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“How you build it will really highly depend on what you are creating but then the big question is, how do you value it? Let’s say one video got one million views. How do you value that one million viewers?

“If my video got 50,000 views but those 50,000 were actually interested in what I am selling or talking about, isn’t that more valuable than one million people watching it for entertainment?”

5. Create a positive emotional brand connection

Customers want to evolve with brands that give them meaning. When you get their loyalty, customers can be your effective product advocate. They can help you promote goods and services through word-of-mouth marketing, social media sharing and network referrals.

“I don’t agree with the saying that if anyone can build it, they will come,” Heussaff says. “If you have to build it and finance it, maybe they will come but how do you keep them coming? That’s the one thing that people don’t tell you.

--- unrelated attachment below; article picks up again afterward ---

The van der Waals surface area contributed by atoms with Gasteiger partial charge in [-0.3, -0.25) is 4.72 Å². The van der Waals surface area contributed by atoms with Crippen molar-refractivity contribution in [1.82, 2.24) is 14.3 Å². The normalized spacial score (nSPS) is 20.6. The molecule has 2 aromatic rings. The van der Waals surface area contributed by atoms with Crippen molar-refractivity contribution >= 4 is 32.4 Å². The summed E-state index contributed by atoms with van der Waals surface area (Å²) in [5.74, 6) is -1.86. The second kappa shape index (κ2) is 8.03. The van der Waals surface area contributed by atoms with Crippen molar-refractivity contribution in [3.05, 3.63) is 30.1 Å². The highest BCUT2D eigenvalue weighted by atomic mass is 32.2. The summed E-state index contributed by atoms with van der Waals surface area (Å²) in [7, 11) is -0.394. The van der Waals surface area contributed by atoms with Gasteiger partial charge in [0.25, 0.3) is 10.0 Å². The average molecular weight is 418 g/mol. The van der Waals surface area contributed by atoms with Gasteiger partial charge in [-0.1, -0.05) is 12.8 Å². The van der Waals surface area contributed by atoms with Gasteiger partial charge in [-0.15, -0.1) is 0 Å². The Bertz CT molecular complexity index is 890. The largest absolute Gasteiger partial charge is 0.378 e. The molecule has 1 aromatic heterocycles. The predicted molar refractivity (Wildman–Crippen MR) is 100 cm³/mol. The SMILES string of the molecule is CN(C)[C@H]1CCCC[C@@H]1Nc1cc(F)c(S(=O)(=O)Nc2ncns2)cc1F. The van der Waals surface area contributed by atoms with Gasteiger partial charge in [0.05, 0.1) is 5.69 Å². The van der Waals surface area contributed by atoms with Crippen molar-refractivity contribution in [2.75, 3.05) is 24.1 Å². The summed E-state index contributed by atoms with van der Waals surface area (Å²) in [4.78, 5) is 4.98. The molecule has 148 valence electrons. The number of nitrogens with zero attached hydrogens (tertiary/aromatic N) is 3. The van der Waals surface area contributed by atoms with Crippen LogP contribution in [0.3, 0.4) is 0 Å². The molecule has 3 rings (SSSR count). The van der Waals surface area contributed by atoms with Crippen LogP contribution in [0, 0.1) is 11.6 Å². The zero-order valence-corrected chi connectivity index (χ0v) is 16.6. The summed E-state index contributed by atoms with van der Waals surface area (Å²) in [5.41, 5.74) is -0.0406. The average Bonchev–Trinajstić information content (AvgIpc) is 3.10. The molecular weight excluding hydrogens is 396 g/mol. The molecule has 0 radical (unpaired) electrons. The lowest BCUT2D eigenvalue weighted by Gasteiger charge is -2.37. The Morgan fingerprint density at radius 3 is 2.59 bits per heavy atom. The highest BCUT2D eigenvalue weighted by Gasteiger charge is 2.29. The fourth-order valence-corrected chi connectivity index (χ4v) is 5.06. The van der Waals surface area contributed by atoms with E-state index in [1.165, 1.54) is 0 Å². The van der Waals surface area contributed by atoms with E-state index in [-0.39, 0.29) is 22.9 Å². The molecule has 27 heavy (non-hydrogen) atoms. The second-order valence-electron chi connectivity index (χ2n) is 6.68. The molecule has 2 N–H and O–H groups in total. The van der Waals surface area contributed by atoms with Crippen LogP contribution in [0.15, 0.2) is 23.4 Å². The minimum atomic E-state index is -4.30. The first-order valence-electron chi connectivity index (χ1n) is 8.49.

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“I think nowadays brands tend to be consumer first. It’s really knowing who your target market is and understanding them. It’s building a community around your brand and making your brand a trustworthy partner in their daily lives.

“How do you become so strong? How does your brand become so strong that by looking at the logo and the font, your people can associate you directly not only with the product you are selling but the lifestyle you want to emanate?”


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Henry Ong, RFP, is president of Business Sense Financial Advisors. E-mail Henry for business advice at [email protected] or follow him at @henryong888 on Twitter.